The Milky Way has hundreds of such star-forming regions that include masers. “So we have plenty of ‘mileposts’ to use for our mapping project. But this one is special: Looking all the way through the Milky Way, past its center, way out into the other side”, says the MPIfR’s Karl Menten.
The astronomers’ goal is to finally reveal what our own Galaxy looks like if we could leave it, travel outward perhaps a million light-years, and view it face-on, rather than along the plane of its disk. This task will require many more observations and much painstaking work, but, the scientists say, the tools for the job now are in hand. How long will it take?
“Within the next 10 years, we should have a fairly complete picture,” predicts Mark Reid of the Harvard-Smithsonian Center for Astrophysics.
The research team consists of Alberto Sanna of the Max Planck Institute for Radio Astronomy (MPIfR), the first author, along with colleagues Mark Reid and Thomas Dame of the Harvard-Smithsonian Center for Astrophysics and Karl Menten and Andreas Brunthaler, also of the MPIfR. They report their findings in the 13 October issue of the journal Science.
The Long Baseline Observatory (LBO) runs the “Very Long Baseline Array” (VLBA) as a facility of the National Science Foundation, operated under cooperative agreement by Associated Universities, Inc.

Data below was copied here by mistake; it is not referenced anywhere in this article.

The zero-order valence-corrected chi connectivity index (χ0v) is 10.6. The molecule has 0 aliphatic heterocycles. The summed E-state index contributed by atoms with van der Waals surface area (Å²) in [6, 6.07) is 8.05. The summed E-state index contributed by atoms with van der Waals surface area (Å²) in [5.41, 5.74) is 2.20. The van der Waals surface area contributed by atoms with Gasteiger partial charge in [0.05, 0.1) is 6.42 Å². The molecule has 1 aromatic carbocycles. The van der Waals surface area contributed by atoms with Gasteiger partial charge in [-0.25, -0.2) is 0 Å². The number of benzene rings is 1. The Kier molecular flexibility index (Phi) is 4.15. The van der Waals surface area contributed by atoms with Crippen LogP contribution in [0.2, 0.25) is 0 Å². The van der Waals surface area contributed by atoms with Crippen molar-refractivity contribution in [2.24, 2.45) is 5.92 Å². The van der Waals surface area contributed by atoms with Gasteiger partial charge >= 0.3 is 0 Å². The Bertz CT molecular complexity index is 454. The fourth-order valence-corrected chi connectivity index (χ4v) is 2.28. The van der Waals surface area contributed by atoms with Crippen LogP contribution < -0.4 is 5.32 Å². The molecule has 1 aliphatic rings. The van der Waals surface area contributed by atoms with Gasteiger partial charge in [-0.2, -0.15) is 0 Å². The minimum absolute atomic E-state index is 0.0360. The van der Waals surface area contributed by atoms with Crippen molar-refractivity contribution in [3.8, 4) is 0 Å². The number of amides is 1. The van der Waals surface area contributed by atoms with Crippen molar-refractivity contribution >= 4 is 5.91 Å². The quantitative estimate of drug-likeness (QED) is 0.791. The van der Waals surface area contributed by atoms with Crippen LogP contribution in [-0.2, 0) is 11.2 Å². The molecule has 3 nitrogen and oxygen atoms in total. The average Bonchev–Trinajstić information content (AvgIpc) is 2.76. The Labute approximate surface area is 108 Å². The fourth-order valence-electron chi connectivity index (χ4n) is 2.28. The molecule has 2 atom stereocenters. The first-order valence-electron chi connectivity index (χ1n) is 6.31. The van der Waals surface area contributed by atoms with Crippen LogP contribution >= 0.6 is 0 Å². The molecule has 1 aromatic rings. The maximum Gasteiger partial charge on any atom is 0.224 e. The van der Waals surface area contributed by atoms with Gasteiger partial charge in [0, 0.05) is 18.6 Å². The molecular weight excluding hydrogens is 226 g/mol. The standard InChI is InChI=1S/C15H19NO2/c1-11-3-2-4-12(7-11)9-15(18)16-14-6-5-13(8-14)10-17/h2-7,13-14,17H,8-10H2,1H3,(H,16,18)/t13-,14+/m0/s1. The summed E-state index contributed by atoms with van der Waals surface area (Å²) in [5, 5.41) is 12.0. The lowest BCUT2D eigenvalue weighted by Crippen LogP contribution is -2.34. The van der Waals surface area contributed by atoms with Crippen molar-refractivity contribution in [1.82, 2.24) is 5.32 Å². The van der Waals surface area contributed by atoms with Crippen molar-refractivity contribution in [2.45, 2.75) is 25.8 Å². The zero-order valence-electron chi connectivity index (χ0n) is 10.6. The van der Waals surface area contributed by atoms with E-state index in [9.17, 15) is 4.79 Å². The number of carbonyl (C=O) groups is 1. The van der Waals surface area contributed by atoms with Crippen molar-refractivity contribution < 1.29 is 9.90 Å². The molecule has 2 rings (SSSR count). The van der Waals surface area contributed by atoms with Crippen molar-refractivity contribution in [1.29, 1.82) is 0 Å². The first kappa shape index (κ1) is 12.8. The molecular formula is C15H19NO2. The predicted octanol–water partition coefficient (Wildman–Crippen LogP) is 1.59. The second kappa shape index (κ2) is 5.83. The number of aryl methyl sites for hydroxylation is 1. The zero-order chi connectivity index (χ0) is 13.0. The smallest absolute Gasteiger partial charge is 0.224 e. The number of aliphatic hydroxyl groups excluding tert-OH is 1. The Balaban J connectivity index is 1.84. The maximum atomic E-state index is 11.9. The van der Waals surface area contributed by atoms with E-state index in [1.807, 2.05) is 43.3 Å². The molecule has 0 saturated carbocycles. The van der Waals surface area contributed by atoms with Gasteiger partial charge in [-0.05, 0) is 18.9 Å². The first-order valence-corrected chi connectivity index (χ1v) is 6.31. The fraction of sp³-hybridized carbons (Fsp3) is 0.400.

The BeSSeL Survey (Bar and Spiral Structure Legacy Survey) is a VLBA Key Science project. The survey is named in honor of Friedrich Wilhelm Bessel (1784-1846) who measured the first stellar parallax in 1838. The goal of the survey is to study the spiral structure and kinematics of the Milky Way.
ATLASGAL Survey of Southern Milky Way Completed
February 24, 2016
APEX, the Atacama Pathfinder EXperiment telescope, is located at 5100 metres altitude on the Chajnantor Plateau in Chile’s Atacama region. The APEX Telescope Large Area Survey of the Galaxy (ATLASGAL) took advantage of the unique characteristics of the telescope to provide a detailed view of the distribution of cold dense gas along the plane of the Milky Way galaxy. The complete survey includes most of the regions of star formation in the Milky Way.